Students who minor in environmental studies must complete 20 hours, including

  • BIOL 1150-1150L
  • BIOL 1151-1151L
  • BIOL/ENVI 2150

Select 4 hours from the following:

  • BIOL/ENVI 2010, 2030, 2070, 3040, or 3140

Select 3 hours from the following:

  • Econ 306
  • ENVI/RELG 318
  • ENVI 442
  • ENVI 458
  • PHIL 317
  • SOC 360

Select 1 hours from the following:

  • ENVI 444, 446, 448, 450, 452, or another appropriate course as approved by environmental studies advisor.

Minor in Marine Studies

Students who minor in marine studies must complete 19 hours, including

  • GCRL: Marine Science I Oceanography
  • GCRL: Marine Science II Marine Biology
  • Select 9 hours from the following:
    • BIOL 2010 Invertebrate Zoology
    • GCRL: Barrier Island Ecology
    • GCRL: Coastal Herpetology
    • GCRL: Coastal Ornithology
    • GCRL: Environmental Photography
    • GCRL: Ichthyology
    • GCRL: Marine Aquaculture
    • **GCRL: Marine Biology for Teachers
    • GCRL: Marine Ecology
    • ***GCRL: Marine Embryology
    • *GCRL: Marine Invertebrates
    • GCRL: Marine Mammals
    • GCRL: Marine Toxicology
    • ****GCRL: Parasites of Marine Animals
    • GCRL: Shark Biology
    •  GCRL: Zooplankton Ecology
  • Courses suitable pending committee approval:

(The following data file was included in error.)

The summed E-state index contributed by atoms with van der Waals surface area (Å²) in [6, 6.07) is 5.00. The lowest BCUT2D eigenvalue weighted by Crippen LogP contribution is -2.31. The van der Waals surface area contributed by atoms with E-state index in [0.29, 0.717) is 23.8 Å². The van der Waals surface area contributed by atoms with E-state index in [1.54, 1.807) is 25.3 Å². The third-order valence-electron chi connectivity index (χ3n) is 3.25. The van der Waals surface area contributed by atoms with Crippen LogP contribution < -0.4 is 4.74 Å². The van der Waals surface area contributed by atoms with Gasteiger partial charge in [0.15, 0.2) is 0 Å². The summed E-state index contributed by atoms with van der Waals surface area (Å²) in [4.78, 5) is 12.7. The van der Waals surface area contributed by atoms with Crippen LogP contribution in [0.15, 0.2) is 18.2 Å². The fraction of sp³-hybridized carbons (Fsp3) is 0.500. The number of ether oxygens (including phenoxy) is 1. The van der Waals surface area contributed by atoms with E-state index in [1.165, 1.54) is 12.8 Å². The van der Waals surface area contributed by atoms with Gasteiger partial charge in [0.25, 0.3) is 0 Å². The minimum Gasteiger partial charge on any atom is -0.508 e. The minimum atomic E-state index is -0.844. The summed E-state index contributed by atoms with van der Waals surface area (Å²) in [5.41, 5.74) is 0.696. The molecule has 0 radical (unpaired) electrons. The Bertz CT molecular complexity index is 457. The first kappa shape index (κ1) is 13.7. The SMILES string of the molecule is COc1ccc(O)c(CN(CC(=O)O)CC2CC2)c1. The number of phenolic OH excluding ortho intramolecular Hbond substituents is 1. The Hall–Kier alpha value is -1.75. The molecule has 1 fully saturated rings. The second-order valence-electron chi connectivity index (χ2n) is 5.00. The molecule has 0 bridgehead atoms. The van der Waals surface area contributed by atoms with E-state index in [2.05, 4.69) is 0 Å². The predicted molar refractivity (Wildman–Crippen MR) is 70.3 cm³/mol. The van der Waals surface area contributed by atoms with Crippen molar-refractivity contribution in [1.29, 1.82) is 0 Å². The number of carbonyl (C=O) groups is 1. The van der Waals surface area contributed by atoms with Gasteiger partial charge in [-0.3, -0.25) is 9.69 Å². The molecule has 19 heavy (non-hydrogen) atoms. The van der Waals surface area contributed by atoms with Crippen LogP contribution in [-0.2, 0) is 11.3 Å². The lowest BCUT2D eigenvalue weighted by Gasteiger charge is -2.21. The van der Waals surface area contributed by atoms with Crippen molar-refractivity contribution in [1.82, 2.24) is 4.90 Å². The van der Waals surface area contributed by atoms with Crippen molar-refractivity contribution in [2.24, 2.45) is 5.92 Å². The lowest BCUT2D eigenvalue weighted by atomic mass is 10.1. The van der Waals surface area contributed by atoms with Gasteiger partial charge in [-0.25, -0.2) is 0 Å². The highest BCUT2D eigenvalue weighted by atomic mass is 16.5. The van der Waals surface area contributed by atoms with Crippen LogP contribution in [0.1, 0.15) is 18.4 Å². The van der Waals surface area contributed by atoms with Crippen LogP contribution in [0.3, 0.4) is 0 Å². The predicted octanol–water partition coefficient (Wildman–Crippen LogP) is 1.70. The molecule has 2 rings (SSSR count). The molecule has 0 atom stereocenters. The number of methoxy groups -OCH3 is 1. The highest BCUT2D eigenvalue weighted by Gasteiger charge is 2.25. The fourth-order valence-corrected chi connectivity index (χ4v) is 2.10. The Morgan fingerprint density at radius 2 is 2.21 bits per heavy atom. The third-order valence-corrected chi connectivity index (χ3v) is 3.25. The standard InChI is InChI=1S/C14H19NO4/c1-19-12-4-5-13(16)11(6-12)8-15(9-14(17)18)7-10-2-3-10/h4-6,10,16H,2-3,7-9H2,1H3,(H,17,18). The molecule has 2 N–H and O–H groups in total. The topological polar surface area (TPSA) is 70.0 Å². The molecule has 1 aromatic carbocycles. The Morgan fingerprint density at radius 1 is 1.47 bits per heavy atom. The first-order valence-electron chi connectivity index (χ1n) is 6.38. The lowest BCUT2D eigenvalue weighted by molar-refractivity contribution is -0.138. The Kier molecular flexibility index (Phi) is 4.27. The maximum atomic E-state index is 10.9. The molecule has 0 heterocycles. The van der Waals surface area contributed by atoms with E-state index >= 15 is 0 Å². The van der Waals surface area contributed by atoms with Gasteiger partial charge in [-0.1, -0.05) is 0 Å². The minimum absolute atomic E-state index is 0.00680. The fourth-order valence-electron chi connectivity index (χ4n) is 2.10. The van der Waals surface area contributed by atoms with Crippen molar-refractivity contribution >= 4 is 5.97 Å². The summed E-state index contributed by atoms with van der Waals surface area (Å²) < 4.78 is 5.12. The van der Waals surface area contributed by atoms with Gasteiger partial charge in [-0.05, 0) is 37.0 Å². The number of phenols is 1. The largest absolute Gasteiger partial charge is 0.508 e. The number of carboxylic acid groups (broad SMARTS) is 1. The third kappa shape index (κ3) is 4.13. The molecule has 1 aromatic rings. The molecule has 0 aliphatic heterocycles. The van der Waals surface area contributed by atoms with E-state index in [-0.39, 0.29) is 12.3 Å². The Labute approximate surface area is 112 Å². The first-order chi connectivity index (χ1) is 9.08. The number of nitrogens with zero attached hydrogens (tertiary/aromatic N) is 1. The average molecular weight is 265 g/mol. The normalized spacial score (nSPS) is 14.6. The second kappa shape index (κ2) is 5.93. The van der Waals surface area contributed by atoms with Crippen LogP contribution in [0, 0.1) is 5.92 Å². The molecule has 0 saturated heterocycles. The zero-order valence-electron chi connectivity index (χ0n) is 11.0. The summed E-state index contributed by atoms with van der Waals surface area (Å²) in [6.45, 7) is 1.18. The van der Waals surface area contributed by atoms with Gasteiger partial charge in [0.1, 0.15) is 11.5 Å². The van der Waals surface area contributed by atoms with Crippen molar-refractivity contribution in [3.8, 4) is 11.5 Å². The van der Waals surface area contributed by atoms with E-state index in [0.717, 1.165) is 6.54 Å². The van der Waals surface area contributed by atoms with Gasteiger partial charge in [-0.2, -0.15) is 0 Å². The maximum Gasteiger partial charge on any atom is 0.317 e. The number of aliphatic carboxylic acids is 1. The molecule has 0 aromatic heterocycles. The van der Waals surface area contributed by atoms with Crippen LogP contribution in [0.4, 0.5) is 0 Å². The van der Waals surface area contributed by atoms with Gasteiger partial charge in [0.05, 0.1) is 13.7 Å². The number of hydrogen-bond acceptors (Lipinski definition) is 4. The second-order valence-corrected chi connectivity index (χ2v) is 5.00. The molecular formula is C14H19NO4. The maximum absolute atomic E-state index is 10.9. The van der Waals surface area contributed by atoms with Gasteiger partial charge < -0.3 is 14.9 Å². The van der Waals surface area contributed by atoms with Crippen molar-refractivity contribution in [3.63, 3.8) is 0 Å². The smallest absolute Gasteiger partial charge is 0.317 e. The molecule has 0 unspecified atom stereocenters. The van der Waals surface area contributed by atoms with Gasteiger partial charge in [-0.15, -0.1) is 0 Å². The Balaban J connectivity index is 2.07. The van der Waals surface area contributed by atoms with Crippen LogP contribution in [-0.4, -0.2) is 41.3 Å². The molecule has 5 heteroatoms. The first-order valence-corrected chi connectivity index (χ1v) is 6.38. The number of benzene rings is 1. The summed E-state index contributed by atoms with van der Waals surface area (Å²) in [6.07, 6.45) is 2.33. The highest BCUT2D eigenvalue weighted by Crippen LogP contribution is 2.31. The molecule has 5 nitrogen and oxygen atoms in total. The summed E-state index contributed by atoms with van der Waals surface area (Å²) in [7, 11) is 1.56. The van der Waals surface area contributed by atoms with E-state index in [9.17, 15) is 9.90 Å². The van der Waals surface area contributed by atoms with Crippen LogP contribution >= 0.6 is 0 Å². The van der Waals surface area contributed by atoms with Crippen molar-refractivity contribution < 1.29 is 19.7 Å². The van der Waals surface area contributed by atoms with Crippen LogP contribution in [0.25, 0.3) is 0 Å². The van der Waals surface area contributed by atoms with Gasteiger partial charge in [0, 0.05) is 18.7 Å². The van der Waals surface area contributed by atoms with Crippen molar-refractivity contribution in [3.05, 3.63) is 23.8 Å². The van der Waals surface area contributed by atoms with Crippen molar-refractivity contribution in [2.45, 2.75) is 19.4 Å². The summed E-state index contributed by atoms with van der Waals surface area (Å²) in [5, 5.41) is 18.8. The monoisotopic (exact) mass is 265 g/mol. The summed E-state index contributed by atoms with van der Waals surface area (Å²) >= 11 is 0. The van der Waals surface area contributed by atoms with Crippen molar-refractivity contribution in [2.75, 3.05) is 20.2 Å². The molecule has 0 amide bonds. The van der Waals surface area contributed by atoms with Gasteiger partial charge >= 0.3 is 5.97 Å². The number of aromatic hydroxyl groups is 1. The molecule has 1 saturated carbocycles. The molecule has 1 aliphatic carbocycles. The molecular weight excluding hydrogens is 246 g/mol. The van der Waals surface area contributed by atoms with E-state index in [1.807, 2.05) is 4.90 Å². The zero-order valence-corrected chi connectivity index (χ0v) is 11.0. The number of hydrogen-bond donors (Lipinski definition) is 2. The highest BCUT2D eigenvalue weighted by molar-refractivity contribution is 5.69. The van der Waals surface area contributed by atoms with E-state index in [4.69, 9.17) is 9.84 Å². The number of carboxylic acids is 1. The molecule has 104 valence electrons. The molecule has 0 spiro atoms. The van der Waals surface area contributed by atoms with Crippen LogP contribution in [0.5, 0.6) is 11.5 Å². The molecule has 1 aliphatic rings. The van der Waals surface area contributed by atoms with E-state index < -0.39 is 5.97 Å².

• BIOL 4005 Directed Studies
    • BIOL 4007 Internship
    • BIOL 4008 Research
    • BIOL 4002 Special Projects
    • BIOL 4009 Special Topic
    • CHEM 442 Directed Studies
  • Approved courses taken at Duke Marine Laboratory
  • Approved transfer courses taken at PC-affiliate institutions
  • Marine-related Maymester courses
  • Research at a specific independent laboratory
  • Studies at Belle Baruch Marine Lab/Hobcaw Barony
  • Research at the Gulf Coast Research Laboratory
  • *cannot be used if student has taken BIOL 2010 GCRL: Marine Toxicology 3

**cannot be used if student has taken BIOL 2160

***cannot be used if student has taken BIOL 3040

****cannot be used if student has taken BIOL 2080 GCRL: Zooplankton Ecology 5

CO = Co-requisite, POI = Permission of Instructor, PR = Prerequisite, RE = Recommended, XL = Cross-listed

Biology 1000 Survey of Life (4)

A survey of the structure, function, and ecology of living organisms. This course is designed for non-majors as an offering in general education. (Fall and Spring)